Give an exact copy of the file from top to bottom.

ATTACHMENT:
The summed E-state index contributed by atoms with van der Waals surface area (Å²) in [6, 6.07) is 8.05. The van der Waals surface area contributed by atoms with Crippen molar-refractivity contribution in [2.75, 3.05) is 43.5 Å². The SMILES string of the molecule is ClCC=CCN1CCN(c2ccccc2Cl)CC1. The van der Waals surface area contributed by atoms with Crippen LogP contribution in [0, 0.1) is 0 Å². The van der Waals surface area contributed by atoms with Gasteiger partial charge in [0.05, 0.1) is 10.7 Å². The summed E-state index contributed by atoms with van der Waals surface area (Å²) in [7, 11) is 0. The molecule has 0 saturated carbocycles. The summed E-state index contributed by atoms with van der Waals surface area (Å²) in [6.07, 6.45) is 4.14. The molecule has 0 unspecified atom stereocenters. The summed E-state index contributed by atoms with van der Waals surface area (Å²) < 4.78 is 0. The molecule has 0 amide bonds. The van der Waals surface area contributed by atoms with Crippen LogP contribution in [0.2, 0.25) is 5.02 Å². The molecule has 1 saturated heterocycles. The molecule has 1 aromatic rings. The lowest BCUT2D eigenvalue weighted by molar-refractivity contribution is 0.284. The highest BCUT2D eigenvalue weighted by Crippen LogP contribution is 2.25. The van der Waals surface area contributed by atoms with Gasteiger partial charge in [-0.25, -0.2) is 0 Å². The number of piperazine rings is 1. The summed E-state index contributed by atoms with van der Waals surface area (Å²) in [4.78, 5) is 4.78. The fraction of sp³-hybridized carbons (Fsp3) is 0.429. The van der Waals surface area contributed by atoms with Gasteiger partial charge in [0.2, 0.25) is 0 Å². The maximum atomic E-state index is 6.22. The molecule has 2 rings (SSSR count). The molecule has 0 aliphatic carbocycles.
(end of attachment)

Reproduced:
The summed E-state index contributed by atoms with van der Waals surface area (Å²) in [6, 6.07) is 8.05. The van der Waals surface area contributed by atoms with Crippen molar-refractivity contribution in [2.75, 3.05) is 43.5 Å². The SMILES string of the molecule is ClCC=CCN1CCN(c2ccccc2Cl)CC1. The van der Waals surface area contributed by atoms with Crippen LogP contribution in [0, 0.1) is 0 Å². The van der Waals surface area contributed by atoms with Gasteiger partial charge in [0.05, 0.1) is 10.7 Å². The summed E-state index contributed by atoms with van der Waals surface area (Å²) in [7, 11) is 0. The molecule has 0 saturated carbocycles. The summed E-state index contributed by atoms with van der Waals surface area (Å²) in [6.07, 6.45) is 4.14. The molecule has 0 unspecified atom stereocenters. The summed E-state index contributed by atoms with van der Waals surface area (Å²) < 4.78 is 0. The molecule has 0 amide bonds. The van der Waals surface area contributed by atoms with Crippen LogP contribution in [0.2, 0.25) is 5.02 Å². The molecule has 1 saturated heterocycles. The molecule has 1 aromatic rings. The lowest BCUT2D eigenvalue weighted by molar-refractivity contribution is 0.284. The highest BCUT2D eigenvalue weighted by Crippen LogP contribution is 2.25. The van der Waals surface area contributed by atoms with Gasteiger partial charge in [-0.25, -0.2) is 0 Å². The number of piperazine rings is 1. The summed E-state index contributed by atoms with van der Waals surface area (Å²) in [4.78, 5) is 4.78. The fraction of sp³-hybridized carbons (Fsp3) is 0.429. The van der Waals surface area contributed by atoms with Gasteiger partial charge in [0.2, 0.25) is 0 Å². The maximum atomic E-state index is 6.22. The molecule has 2 rings (SSSR count). The molecule has 0 aliphatic carbocycles.